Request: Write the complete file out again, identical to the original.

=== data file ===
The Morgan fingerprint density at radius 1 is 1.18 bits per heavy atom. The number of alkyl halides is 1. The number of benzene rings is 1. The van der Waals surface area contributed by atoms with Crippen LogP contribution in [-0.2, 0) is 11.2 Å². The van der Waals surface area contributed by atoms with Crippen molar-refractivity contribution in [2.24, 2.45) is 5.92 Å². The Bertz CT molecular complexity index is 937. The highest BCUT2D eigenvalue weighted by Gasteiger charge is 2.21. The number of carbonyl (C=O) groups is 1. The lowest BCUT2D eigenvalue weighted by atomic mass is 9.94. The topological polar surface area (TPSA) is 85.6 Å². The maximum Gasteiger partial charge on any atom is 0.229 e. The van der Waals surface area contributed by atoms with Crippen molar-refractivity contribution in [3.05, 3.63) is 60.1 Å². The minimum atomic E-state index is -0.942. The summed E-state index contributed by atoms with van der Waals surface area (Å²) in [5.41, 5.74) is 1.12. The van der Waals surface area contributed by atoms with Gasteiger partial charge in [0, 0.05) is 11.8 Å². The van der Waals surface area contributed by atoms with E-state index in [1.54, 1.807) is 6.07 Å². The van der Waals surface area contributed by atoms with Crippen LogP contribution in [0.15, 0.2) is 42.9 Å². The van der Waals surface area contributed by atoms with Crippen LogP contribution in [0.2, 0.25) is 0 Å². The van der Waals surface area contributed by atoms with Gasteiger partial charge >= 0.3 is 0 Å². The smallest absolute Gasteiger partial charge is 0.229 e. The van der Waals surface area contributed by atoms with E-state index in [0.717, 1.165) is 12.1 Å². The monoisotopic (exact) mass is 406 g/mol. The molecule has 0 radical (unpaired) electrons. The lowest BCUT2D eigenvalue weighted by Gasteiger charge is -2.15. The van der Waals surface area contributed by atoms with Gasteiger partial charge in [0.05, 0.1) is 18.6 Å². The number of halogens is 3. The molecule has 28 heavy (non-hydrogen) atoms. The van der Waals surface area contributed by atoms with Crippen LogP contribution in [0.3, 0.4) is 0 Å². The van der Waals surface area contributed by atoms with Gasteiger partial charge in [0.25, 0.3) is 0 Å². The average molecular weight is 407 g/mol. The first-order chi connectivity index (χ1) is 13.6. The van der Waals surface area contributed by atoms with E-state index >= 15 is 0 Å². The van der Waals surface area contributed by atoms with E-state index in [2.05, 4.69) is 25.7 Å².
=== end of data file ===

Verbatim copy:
The Morgan fingerprint density at radius 1 is 1.18 bits per heavy atom. The number of alkyl halides is 1. The number of benzene rings is 1. The van der Waals surface area contributed by atoms with Crippen LogP contribution in [-0.2, 0) is 11.2 Å². The van der Waals surface area contributed by atoms with Crippen molar-refractivity contribution in [2.24, 2.45) is 5.92 Å². The Bertz CT molecular complexity index is 937. The highest BCUT2D eigenvalue weighted by Gasteiger charge is 2.21. The number of carbonyl (C=O) groups is 1. The lowest BCUT2D eigenvalue weighted by atomic mass is 9.94. The topological polar surface area (TPSA) is 85.6 Å². The maximum Gasteiger partial charge on any atom is 0.229 e. The van der Waals surface area contributed by atoms with Crippen molar-refractivity contribution in [3.05, 3.63) is 60.1 Å². The minimum atomic E-state index is -0.942. The summed E-state index contributed by atoms with van der Waals surface area (Å²) in [5.41, 5.74) is 1.12. The van der Waals surface area contributed by atoms with Gasteiger partial charge in [0, 0.05) is 11.8 Å². The van der Waals surface area contributed by atoms with E-state index in [1.54, 1.807) is 6.07 Å². The van der Waals surface area contributed by atoms with Crippen LogP contribution in [0.15, 0.2) is 42.9 Å². The van der Waals surface area contributed by atoms with Crippen LogP contribution in [0.2, 0.25) is 0 Å². The van der Waals surface area contributed by atoms with Gasteiger partial charge >= 0.3 is 0 Å². The smallest absolute Gasteiger partial charge is 0.229 e. The van der Waals surface area contributed by atoms with E-state index in [0.717, 1.165) is 12.1 Å². The monoisotopic (exact) mass is 406 g/mol. The molecule has 0 radical (unpaired) electrons. The lowest BCUT2D eigenvalue weighted by Gasteiger charge is -2.15. The van der Waals surface area contributed by atoms with Gasteiger partial charge in [0.05, 0.1) is 18.6 Å². The number of halogens is 3. The molecule has 28 heavy (non-hydrogen) atoms. The van der Waals surface area contributed by atoms with Crippen LogP contribution in [0.3, 0.4) is 0 Å². The van der Waals surface area contributed by atoms with Gasteiger partial charge in [0.25, 0.3) is 0 Å². The average molecular weight is 407 g/mol. The first-order chi connectivity index (χ1) is 13.6. The van der Waals surface area contributed by atoms with E-state index >= 15 is 0 Å². The van der Waals surface area contributed by atoms with E-state index in [2.05, 4.69) is 25.7 Å².